Trex Fencing Creep Testing

When Trex Seclusions® wood composite fencing was first brought into production in 2005, Trex® wanted to make sure that they had a more superior product to the common dog-eared composite fences that were being manufactured. Between the months of March and June of 2006, the Trex Company sent their fence product to York, PA to have it tested for its “Creep Test”. In a creep test, a product is tested at a specific temperature for a specific length of time. There is also a specific amount of weight added to the product. With these three specifics in place, the product is viewed and any movement in the product, i.e. sag or warping, is recorded.

The two Trex® panels that were tested were both 6’ high by 8’wide Trex Seclusions wood composite fence panels. They were enclosed by an insulated box designed for high temperature conditions. The testing facility added windows to be able to view the dial indicators installed on both the top and bottom rails. The fence panels were then loaded with 100lbs attached to the middle of the rails. Any movements in the fence rails were then recorded.

Once the temperature reached its target of 125°F ± 5°F, the measurements were recorded. The testing lasted for a period of 90 days at the same temperature with the same amount of weight on it. The results were staggering. Most consumers in heat driven areas of the country (like Arizona, Texas, New Mexico and California) know that composite does not do well in high temperatures for long periods of time.

The final test specifics were: actual weight hung from panel – 103.54lbs and steady state temperature – 124.4°F. The top rail in this test only moved a minimal 0.0158 inches and the bottom rail moved a minimal 0.039 inches.

Other composite fences in this test would have sagged or warped in temperatures of 125° for 90 days. Also, with the added weight of 100lbs, one would assume that there would be more movement than what was witnessed. So, the next time you replace your fence and think that you have to settle for a cement, wood, or masonry fence, give CFC Distributors a call at 1-877-700-8739.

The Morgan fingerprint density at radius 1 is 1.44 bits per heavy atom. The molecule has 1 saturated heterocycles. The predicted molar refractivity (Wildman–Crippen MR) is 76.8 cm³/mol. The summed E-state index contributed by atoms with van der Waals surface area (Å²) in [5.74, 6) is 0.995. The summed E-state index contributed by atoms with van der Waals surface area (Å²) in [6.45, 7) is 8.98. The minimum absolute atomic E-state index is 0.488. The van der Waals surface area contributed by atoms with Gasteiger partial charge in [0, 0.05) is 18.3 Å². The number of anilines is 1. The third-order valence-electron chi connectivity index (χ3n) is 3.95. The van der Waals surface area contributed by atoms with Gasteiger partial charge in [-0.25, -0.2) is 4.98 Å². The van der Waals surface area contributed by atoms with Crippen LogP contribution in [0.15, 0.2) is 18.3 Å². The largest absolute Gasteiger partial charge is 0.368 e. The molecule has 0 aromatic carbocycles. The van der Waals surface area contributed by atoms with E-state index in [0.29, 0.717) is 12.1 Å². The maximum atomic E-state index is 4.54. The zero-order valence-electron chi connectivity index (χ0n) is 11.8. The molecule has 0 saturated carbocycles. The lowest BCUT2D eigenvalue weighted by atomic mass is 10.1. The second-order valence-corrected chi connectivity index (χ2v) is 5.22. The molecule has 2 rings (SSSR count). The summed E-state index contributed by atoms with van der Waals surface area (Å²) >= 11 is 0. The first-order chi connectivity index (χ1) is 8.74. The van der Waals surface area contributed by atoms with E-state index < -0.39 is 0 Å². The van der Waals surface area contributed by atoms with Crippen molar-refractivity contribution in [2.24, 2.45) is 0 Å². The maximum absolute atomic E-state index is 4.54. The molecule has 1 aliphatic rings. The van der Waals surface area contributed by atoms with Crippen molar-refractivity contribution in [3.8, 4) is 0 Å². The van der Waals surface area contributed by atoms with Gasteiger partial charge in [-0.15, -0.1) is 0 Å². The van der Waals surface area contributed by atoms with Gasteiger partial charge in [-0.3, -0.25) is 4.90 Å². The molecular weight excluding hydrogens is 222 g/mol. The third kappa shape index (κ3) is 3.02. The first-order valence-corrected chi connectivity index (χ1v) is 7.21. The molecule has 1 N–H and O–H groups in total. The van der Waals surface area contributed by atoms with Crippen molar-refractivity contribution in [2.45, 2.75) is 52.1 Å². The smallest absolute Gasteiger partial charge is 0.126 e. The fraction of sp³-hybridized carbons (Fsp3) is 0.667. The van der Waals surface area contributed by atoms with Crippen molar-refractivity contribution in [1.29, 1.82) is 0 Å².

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Trex Composite Fence Sound Test

When Trex Seclusions® wood composite fencing was first brought into production in 2005, Trex® wanted to make sure that they had a more superior product to the common dog-eared composite fences that were being manufactured. In December 2006, the Trex Company sent their fence product to York, PA to have it tested for its sound barrier quality. In a sound barrier test, the product is placed inside well insulated walls using three layers of 5/8” gypsum board. The wall cavities are filled with R-13 fiberglass insulation. The perimeter and seams get sealed with acoustical sealant.

A total of five microphones are used and tested before placement behind the fence panel. After the fence panel is in place, the microphones are strategically placed behind the fence panel to catch sound from one end of the panel to the other. Because air temperature and relative humidity affect sound, those tests were also performed and monitored during sound testing.

The test company used a hertz range from 80 on the low end up to 5000 on the high end. By using a wide range of frequencies, this assists in the testing accuracy of its final score. Trex Seclusions® wood composite fencing can block up to 95% of direct sound.